the handiwork of Shelton Tappes. It was
Revisiting the Strike
While I found The Making of Black Detroit
in the Age of Henry Ford a compelling story,
it did cause me to go back and reread Black
Detroit and the Rise of the UAW by August
Meier and Elliott Rudwick. Bates cites Black
Detroit throughout her story, and challenges
its more pessimistic account of the alliance
forged between Black and white workers.
Meier and Rudwick offer a more detailed
account of the strike. While workers walked
out on April 1st, they point out that the
following day about 300 whites — mostly
working in Ford’s Service Department —
and 1,500-2,500 Black workers crossed
the picket lines. Armed with steel bars and
knives, they were sent out to launch attacks
against strikers. Meier and Rudwick note,
quoting the News:
“Both times the attackers, mainly black,
were repulsed by the pickets.” Organizer
John Conyers was among the unionists seriously injured in the violence, yet the fact that
at this stage only small numbers of blacks

were among the thousands on the picket
line reinforced the tendency to perceive
these clashes as racial conflicts which might
erupt into a race riot. (89)
Seeing Ford’s tactics as an attempt “to
encourage a back-to-work movement,”
similar to what Chrysler management had
in mind when they attempted to use Black
workers as scabs, UAW officials sought and
received statements of support from Black
That Sunday the NAACP Youth Council
and adult branch distributed 10,000 “Don’t
be a strikebreaker” leaflets at churches. The
UAW also prepared special radio broadcasts
and issues of their newspaper, Ford Facts,
aimed at Black Ford workers and their families; they were careful to blame the company
for the assaults on the picket line.
As a result, Meier and Rudwick echoed
the assessment in The UAW and Walter
Reuther that this strategy “’won the hesitant
neutrality of Ford Negro workers, which
was enough to ensure the success of the
strike.’” (102)
They also concluded that the UAW contract, which passed two months later by a
70% vote, did so without the votes of the
majority of Black workers. However, they
point out that once the contract passed, the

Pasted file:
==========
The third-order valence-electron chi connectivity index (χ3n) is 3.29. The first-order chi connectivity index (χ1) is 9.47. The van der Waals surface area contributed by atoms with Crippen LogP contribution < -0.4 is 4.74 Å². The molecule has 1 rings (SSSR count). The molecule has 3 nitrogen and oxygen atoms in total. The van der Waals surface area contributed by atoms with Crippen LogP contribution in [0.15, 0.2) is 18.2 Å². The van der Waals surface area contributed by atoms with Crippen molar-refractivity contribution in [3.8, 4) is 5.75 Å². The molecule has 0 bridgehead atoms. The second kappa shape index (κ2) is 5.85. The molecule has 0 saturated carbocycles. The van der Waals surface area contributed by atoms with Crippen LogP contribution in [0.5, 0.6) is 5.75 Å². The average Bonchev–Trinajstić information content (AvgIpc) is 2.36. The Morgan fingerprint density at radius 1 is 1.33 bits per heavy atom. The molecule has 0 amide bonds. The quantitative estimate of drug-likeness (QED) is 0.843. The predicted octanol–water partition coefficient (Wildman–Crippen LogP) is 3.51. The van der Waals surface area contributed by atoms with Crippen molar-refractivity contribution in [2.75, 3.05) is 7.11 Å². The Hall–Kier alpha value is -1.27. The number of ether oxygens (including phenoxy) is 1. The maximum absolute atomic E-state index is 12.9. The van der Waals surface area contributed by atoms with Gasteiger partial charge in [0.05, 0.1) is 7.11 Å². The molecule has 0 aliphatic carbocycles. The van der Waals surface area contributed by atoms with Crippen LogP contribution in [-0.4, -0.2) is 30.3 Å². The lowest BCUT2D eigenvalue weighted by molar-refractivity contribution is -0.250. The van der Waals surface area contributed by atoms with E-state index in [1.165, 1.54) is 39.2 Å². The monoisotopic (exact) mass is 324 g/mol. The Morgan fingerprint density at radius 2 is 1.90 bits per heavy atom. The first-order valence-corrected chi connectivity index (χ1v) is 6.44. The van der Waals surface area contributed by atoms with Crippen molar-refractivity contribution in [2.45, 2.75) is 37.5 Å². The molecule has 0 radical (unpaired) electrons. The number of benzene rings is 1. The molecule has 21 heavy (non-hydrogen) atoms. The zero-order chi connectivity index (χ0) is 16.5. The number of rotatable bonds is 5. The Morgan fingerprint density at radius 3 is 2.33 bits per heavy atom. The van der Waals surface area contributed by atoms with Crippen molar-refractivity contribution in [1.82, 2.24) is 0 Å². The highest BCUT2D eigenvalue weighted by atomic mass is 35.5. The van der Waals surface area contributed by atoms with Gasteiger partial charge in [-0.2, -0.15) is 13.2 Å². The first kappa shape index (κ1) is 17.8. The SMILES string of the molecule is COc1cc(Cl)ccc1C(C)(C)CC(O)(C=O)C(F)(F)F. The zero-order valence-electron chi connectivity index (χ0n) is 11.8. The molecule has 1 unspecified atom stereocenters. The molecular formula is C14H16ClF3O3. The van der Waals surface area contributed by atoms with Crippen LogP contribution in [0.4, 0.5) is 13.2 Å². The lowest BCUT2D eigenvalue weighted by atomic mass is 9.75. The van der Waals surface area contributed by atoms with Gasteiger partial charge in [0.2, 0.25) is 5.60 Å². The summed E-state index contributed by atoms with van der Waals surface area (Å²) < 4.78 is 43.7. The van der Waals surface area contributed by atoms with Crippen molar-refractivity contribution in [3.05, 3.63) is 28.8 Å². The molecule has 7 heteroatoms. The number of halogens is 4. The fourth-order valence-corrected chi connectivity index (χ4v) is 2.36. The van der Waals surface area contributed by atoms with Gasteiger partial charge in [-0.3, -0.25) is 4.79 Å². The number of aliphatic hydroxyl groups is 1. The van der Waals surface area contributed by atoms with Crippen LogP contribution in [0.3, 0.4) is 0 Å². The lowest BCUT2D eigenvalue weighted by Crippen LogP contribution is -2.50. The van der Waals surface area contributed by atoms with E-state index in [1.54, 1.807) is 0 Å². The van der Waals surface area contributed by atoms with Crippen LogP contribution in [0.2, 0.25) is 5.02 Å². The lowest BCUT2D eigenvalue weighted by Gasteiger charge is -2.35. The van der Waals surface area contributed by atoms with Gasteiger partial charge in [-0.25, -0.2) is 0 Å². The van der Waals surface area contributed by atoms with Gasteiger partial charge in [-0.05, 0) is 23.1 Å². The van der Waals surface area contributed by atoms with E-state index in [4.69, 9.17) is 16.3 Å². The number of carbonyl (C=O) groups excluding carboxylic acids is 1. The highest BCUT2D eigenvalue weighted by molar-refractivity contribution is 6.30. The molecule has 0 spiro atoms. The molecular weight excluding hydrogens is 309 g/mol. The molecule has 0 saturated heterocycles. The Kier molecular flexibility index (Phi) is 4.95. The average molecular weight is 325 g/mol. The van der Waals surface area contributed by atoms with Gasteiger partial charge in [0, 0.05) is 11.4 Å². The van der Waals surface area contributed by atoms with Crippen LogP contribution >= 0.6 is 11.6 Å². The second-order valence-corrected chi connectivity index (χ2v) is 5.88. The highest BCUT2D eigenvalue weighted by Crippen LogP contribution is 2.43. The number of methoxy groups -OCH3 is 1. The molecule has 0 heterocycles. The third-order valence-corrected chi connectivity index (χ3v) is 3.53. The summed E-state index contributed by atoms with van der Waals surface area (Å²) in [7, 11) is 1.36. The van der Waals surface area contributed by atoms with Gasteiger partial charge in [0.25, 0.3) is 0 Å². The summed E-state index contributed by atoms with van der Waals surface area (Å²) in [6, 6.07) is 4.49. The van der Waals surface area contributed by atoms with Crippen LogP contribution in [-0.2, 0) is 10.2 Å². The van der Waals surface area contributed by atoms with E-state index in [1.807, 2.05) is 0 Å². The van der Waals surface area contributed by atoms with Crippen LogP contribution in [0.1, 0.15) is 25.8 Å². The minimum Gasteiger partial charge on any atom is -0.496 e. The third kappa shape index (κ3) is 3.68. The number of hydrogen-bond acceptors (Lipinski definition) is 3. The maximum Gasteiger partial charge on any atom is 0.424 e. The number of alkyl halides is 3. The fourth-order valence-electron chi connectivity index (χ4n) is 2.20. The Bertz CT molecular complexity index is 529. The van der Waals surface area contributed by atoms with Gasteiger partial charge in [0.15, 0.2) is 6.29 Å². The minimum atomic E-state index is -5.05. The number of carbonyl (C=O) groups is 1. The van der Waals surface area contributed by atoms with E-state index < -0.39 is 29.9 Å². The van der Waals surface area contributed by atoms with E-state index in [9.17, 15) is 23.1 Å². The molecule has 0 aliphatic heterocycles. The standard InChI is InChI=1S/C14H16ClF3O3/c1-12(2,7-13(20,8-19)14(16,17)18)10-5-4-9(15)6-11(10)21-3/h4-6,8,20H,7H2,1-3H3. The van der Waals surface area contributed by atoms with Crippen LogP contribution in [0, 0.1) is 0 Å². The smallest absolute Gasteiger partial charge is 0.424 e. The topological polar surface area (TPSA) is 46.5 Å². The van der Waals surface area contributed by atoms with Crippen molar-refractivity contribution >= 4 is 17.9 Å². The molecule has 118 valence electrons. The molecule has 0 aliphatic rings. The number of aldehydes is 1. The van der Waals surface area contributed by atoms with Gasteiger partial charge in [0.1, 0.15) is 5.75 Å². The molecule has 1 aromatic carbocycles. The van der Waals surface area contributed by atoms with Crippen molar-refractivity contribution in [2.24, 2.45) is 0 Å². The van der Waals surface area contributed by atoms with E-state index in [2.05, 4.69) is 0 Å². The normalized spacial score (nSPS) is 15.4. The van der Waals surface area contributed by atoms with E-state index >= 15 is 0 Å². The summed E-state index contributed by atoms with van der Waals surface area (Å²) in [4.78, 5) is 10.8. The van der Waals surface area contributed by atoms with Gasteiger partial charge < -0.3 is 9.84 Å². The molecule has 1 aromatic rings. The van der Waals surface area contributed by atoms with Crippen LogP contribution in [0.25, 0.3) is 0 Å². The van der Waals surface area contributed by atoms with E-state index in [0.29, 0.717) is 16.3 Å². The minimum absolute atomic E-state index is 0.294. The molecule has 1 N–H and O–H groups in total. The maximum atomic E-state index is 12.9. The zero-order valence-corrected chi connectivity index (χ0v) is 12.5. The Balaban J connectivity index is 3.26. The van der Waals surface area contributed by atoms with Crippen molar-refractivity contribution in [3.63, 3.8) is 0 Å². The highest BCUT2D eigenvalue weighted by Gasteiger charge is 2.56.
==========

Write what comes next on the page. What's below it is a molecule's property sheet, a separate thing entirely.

vast majority came to support the union.
Those who were in the better jobs didn’t
lose them, as management had predicted.
And most were impressed by Shelton
Tappes’ ability to negotiate the contract’s
anti-discrimination clause.
While Bates proposes that Black
workers supported the contract and ends
her narrative with its passage, Meier and
Rudwick’s account ends two years later. This
enables the authors to evaluate the UAW’s
Despite some upgrading of jobs under

the UAW contract, Black autoworkers were
more likely to be laid off in the transition to
war production. The authors also cite the
mixed role UAW officials played in confronting white “hate strikes” as Black men were
beginning to advance and Black women
hired for production.
I think Black Detroit and the Rise of the
UAW still offers a more realistic view of the
tensions that existed within the union. It
also explains the need for the establishment
of the Trade Union Leadership Conference
in the 1950s and the rise of the Detroit
Revolutionary Union Movement (DRUM) in
the late 1960s. The fact of the matter is that
the corporations — particularly GM — and
much of Walter Reuther’s base didn’t want
Black workers to advance, particularly into
skilled trades.
The strength of The Making of Black
Detroit in the Age of Henry Ford is that it highlights the role Black organizers played in the
UAW drive at Ford. Bates shows how for
organizers like Shelton Tappes, Veal Clough
and Chris Alston, the union was to serve
as the basis for building civil rights for the
entire Black community. Certainly that was
in the tradition of the CRC, NNC and even
the social gospel ideology that a growing
number of ministers adopted.
Even if the UAW was timid in taking on
the company and educating its base, unionization represented the new floor upon
which generations of Black families were to
stand. §

Slavery’s Harrowing Reality — continued from page 27
faithful to another of the narrative’s important features, an uncommon one in its day:
Solomon’s insistent, proto-feminist spotlighting of slave women’s subjectivity.
Patsy’s centrality, unanticipated in the
dramatic story of a man enslaved for twelve
years, conveys perhaps the film’s most powerful message: if “12 Years a Slave” represents
the tragedy and abjection of a free man
precipitated into slavery, that amount of
suffering does not begin to compare to the
pain to which slave women are condemned
from birth.
If the narrative’s dramatic power originates in Solomon’s sudden fall into what
Harriet Jacobs, a slave woman, described in
1861 as a “cage of obscene birds,” Northup’s
narrative ethos and McQueen’s film aesthetic converge in the irrefutable recognition
that slavery for women was a national trage-

dy, on a scale unimaginable then and now.
When Solomon climbs onto the coach
that will take him from slavery, his look back
— in the narrative as in the film — takes
in Patsy’s stare of wonder and despair just
before she falls down into the dirt. In this
poignant moment, Northup and McQueen
have fully realized the pathos of what Jacobs
experienced at her daughter’s birth:
When they told me my new-born babe
was a girl, my heart was heavier than it
had ever been before. Slavery is terrible for
men; but it is far more terrible for women.
Superadded to the burden common to all,
they have wrongs, and sufferings, and mortifications peculiarly their own.
That viewers 150 years later can finally comprehend this sentiment is perhaps
the film’s most meaningful and significant
achievement. §